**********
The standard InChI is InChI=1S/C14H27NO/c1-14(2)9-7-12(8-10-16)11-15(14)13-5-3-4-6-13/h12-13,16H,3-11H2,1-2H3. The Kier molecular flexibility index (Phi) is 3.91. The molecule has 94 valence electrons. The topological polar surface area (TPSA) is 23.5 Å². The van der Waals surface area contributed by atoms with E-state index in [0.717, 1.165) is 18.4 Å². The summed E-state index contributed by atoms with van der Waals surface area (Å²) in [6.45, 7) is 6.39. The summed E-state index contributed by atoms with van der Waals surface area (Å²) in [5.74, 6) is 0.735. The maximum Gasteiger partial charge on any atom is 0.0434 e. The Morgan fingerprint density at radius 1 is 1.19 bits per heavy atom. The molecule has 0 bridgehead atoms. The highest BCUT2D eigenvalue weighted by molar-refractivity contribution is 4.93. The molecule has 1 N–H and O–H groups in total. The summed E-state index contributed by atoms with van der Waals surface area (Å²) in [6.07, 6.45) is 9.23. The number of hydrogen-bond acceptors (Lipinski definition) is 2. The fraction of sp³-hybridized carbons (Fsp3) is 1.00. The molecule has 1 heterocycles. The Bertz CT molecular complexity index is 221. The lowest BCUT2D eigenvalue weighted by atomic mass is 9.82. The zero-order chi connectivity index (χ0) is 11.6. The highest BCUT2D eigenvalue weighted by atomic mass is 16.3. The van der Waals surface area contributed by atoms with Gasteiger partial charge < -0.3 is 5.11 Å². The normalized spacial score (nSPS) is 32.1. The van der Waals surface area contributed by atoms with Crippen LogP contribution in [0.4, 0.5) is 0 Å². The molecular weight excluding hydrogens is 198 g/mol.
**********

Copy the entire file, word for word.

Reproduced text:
The standard InChI is InChI=1S/C14H27NO/c1-14(2)9-7-12(8-10-16)11-15(14)13-5-3-4-6-13/h12-13,16H,3-11H2,1-2H3. The Kier molecular flexibility index (Phi) is 3.91. The molecule has 94 valence electrons. The topological polar surface area (TPSA) is 23.5 Å². The van der Waals surface area contributed by atoms with E-state index in [0.717, 1.165) is 18.4 Å². The summed E-state index contributed by atoms with van der Waals surface area (Å²) in [6.45, 7) is 6.39. The summed E-state index contributed by atoms with van der Waals surface area (Å²) in [5.74, 6) is 0.735. The maximum Gasteiger partial charge on any atom is 0.0434 e. The Morgan fingerprint density at radius 1 is 1.19 bits per heavy atom. The molecule has 0 bridgehead atoms. The highest BCUT2D eigenvalue weighted by molar-refractivity contribution is 4.93. The molecule has 1 N–H and O–H groups in total. The summed E-state index contributed by atoms with van der Waals surface area (Å²) in [6.07, 6.45) is 9.23. The number of hydrogen-bond acceptors (Lipinski definition) is 2. The fraction of sp³-hybridized carbons (Fsp3) is 1.00. The molecule has 1 heterocycles. The Bertz CT molecular complexity index is 221. The lowest BCUT2D eigenvalue weighted by atomic mass is 9.82. The zero-order chi connectivity index (χ0) is 11.6. The highest BCUT2D eigenvalue weighted by atomic mass is 16.3. The van der Waals surface area contributed by atoms with Gasteiger partial charge < -0.3 is 5.11 Å². The normalized spacial score (nSPS) is 32.1. The van der Waals surface area contributed by atoms with Crippen LogP contribution in [0.4, 0.5) is 0 Å². The molecular weight excluding hydrogens is 198 g/mol.